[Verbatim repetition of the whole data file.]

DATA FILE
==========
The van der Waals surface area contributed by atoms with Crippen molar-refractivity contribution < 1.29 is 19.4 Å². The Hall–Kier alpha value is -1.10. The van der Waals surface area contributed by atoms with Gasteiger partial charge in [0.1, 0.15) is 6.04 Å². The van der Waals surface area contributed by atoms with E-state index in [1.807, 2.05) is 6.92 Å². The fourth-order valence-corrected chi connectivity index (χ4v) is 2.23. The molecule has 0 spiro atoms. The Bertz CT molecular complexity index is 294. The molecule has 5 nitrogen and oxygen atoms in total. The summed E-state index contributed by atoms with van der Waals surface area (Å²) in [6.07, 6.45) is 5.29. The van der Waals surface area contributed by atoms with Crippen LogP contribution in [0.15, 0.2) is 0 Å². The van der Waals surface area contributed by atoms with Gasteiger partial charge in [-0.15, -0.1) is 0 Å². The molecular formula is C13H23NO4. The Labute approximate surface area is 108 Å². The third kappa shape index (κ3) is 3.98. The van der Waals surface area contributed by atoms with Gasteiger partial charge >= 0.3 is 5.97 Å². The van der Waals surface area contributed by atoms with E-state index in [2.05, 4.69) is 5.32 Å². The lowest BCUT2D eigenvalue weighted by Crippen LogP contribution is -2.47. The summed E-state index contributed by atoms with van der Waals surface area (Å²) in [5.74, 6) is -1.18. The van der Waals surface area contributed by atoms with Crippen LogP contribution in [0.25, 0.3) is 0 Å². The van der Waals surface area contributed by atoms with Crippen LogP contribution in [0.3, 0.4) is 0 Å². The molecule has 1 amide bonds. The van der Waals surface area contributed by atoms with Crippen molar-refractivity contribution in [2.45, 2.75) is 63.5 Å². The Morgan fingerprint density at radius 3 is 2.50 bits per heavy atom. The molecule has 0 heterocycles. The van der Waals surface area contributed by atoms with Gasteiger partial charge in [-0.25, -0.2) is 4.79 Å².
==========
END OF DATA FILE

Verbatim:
The van der Waals surface area contributed by atoms with Crippen molar-refractivity contribution < 1.29 is 19.4 Å². The Hall–Kier alpha value is -1.10. The van der Waals surface area contributed by atoms with Gasteiger partial charge in [0.1, 0.15) is 6.04 Å². The van der Waals surface area contributed by atoms with E-state index in [1.807, 2.05) is 6.92 Å². The fourth-order valence-corrected chi connectivity index (χ4v) is 2.23. The molecule has 0 spiro atoms. The Bertz CT molecular complexity index is 294. The molecule has 5 nitrogen and oxygen atoms in total. The summed E-state index contributed by atoms with van der Waals surface area (Å²) in [6.07, 6.45) is 5.29. The van der Waals surface area contributed by atoms with Crippen LogP contribution in [0.15, 0.2) is 0 Å². The van der Waals surface area contributed by atoms with Gasteiger partial charge in [-0.15, -0.1) is 0 Å². The molecular formula is C13H23NO4. The Labute approximate surface area is 108 Å². The third kappa shape index (κ3) is 3.98. The van der Waals surface area contributed by atoms with Gasteiger partial charge >= 0.3 is 5.97 Å². The van der Waals surface area contributed by atoms with E-state index in [2.05, 4.69) is 5.32 Å². The lowest BCUT2D eigenvalue weighted by Crippen LogP contribution is -2.47. The summed E-state index contributed by atoms with van der Waals surface area (Å²) in [5.74, 6) is -1.18. The van der Waals surface area contributed by atoms with Crippen LogP contribution in [0.25, 0.3) is 0 Å². The van der Waals surface area contributed by atoms with Crippen LogP contribution in [0.3, 0.4) is 0 Å². The molecule has 1 amide bonds. The van der Waals surface area contributed by atoms with Crippen molar-refractivity contribution in [2.45, 2.75) is 63.5 Å². The Morgan fingerprint density at radius 3 is 2.50 bits per heavy atom. The molecule has 0 heterocycles. The van der Waals surface area contributed by atoms with Gasteiger partial charge in [-0.25, -0.2) is 4.79 Å².